Jane and I found that if we did the steps above, it becomes easier to find our kefi. To feel alive, happy, excited, joyous, etc., etc., There will be times when you may feel a bit lost, that’s okay – just center yourself and rediscover your kefi!
We hope this helps 🙂
Until next time my friends,
PS. Also, make sure you stop to enjoy a nice cup of Greek coffee (or two) with some friends every once in awhile.
cleo kamelhar says
Loved article on kefi.
Now please, an easy recipe for pasta-meat-bechamel sauce casserole. Thank you in advance.
cleo (descendant of Lesvos – first generation Greek in USA)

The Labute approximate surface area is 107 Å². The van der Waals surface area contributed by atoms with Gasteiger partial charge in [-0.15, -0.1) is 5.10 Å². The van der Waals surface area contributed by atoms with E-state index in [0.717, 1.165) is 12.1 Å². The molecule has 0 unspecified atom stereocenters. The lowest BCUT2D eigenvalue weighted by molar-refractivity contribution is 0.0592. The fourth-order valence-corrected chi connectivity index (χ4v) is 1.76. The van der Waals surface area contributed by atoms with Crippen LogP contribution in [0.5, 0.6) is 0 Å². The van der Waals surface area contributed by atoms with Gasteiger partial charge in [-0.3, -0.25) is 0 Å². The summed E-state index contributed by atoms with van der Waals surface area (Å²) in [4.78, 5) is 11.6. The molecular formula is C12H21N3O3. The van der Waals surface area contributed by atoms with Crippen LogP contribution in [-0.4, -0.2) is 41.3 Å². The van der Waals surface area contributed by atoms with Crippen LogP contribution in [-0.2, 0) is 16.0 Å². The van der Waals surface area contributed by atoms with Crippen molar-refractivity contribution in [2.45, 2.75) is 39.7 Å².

Kenton Kotsiris says
HI Cleo, thanks for the comment! Are you taking about something like Pastitsio? If not, please contact us so we can help!
Yiasou, Jane & Kenton!
Just discovered your website tonight while searching for an avgolemono recipe that I can vegetarianize! Then I clicked on this entry you have about kefi. That is very inspirational– with your tips, as well.
I will share some of your blog’s treasures with my 91 year old Dad… actually everyone in our family is a “Hellenophile” from years of living there. It’s always in our blood.
Efkharisto pollee for making a great blog.
Jim Tsiboukis says
You hit it right on the nose!
Coco Zordan says
Thank you Kenton, very inspirational! I will share your post about Kefi in my blog. I’ll send you the link soon : )